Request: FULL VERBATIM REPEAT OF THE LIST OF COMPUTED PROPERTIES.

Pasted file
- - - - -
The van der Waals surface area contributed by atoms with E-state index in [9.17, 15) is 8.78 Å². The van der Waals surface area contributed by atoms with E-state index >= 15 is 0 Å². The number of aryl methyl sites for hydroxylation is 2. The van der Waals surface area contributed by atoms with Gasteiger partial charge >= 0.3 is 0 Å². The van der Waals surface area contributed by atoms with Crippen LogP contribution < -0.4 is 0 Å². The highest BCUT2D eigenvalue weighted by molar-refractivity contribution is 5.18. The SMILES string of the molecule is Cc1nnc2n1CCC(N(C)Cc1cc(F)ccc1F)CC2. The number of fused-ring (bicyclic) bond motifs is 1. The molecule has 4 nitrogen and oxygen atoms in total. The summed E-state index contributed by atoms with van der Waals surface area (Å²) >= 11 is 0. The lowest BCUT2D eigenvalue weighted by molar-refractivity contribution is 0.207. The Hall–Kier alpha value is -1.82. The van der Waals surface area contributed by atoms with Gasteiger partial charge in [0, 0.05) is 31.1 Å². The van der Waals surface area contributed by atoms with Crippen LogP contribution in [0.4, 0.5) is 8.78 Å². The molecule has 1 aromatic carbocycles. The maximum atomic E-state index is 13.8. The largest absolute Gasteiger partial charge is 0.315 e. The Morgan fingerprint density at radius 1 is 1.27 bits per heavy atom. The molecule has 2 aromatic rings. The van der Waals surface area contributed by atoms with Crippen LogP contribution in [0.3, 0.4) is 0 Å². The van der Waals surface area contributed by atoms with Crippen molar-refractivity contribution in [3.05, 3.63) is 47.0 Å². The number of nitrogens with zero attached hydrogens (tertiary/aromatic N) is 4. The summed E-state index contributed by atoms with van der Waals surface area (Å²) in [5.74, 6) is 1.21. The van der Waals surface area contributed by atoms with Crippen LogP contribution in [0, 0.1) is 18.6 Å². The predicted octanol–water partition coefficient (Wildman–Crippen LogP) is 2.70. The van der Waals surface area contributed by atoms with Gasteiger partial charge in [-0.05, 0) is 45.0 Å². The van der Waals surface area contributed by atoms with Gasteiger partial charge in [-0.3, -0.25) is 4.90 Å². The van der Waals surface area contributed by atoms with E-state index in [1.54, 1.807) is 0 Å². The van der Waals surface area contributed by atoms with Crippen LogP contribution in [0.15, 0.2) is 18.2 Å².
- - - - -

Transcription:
The van der Waals surface area contributed by atoms with E-state index in [9.17, 15) is 8.78 Å². The van der Waals surface area contributed by atoms with E-state index >= 15 is 0 Å². The number of aryl methyl sites for hydroxylation is 2. The van der Waals surface area contributed by atoms with Gasteiger partial charge >= 0.3 is 0 Å². The van der Waals surface area contributed by atoms with Crippen LogP contribution < -0.4 is 0 Å². The highest BCUT2D eigenvalue weighted by molar-refractivity contribution is 5.18. The SMILES string of the molecule is Cc1nnc2n1CCC(N(C)Cc1cc(F)ccc1F)CC2. The number of fused-ring (bicyclic) bond motifs is 1. The molecule has 4 nitrogen and oxygen atoms in total. The summed E-state index contributed by atoms with van der Waals surface area (Å²) >= 11 is 0. The lowest BCUT2D eigenvalue weighted by molar-refractivity contribution is 0.207. The Hall–Kier alpha value is -1.82. The van der Waals surface area contributed by atoms with Gasteiger partial charge in [0, 0.05) is 31.1 Å². The van der Waals surface area contributed by atoms with Crippen LogP contribution in [0.4, 0.5) is 8.78 Å². The molecule has 1 aromatic carbocycles. The maximum atomic E-state index is 13.8. The largest absolute Gasteiger partial charge is 0.315 e. The Morgan fingerprint density at radius 1 is 1.27 bits per heavy atom. The molecule has 2 aromatic rings. The van der Waals surface area contributed by atoms with Crippen LogP contribution in [0.3, 0.4) is 0 Å². The van der Waals surface area contributed by atoms with Crippen molar-refractivity contribution in [3.05, 3.63) is 47.0 Å². The number of nitrogens with zero attached hydrogens (tertiary/aromatic N) is 4. The summed E-state index contributed by atoms with van der Waals surface area (Å²) in [5.74, 6) is 1.21. The van der Waals surface area contributed by atoms with Crippen LogP contribution in [0, 0.1) is 18.6 Å². The predicted octanol–water partition coefficient (Wildman–Crippen LogP) is 2.70. The van der Waals surface area contributed by atoms with Gasteiger partial charge in [-0.05, 0) is 45.0 Å². The van der Waals surface area contributed by atoms with Gasteiger partial charge in [-0.3, -0.25) is 4.90 Å². The van der Waals surface area contributed by atoms with E-state index in [1.54, 1.807) is 0 Å². The van der Waals surface area contributed by atoms with Crippen LogP contribution in [0.15, 0.2) is 18.2 Å².